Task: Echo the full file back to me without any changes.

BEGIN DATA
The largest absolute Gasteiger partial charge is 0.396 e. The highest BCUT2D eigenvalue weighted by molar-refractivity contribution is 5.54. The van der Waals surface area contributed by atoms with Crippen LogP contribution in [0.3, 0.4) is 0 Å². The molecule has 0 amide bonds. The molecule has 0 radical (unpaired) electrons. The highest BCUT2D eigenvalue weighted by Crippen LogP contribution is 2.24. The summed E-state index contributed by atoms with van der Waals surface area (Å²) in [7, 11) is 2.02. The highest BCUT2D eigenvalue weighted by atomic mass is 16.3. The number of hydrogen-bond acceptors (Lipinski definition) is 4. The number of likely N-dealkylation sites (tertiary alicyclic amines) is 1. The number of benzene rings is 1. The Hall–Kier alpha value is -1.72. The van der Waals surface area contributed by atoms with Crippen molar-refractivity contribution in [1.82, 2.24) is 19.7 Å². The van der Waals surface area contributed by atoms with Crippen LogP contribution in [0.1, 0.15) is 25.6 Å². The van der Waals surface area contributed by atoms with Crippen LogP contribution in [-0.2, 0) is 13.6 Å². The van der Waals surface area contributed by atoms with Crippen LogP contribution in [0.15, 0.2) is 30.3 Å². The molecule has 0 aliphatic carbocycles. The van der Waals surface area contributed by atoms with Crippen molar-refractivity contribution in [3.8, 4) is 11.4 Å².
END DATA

The largest absolute Gasteiger partial charge is 0.396 e. The highest BCUT2D eigenvalue weighted by molar-refractivity contribution is 5.54. The van der Waals surface area contributed by atoms with Crippen LogP contribution in [0.3, 0.4) is 0 Å². The molecule has 0 amide bonds. The molecule has 0 radical (unpaired) electrons. The highest BCUT2D eigenvalue weighted by Crippen LogP contribution is 2.24. The summed E-state index contributed by atoms with van der Waals surface area (Å²) in [7, 11) is 2.02. The highest BCUT2D eigenvalue weighted by atomic mass is 16.3. The number of hydrogen-bond acceptors (Lipinski definition) is 4. The number of likely N-dealkylation sites (tertiary alicyclic amines) is 1. The number of benzene rings is 1. The Hall–Kier alpha value is -1.72. The van der Waals surface area contributed by atoms with Crippen molar-refractivity contribution in [1.82, 2.24) is 19.7 Å². The van der Waals surface area contributed by atoms with Crippen LogP contribution in [0.1, 0.15) is 25.6 Å². The van der Waals surface area contributed by atoms with Crippen LogP contribution in [-0.2, 0) is 13.6 Å². The van der Waals surface area contributed by atoms with Crippen LogP contribution in [0.15, 0.2) is 30.3 Å². The molecule has 0 aliphatic carbocycles. The van der Waals surface area contributed by atoms with Crippen molar-refractivity contribution in [3.8, 4) is 11.4 Å².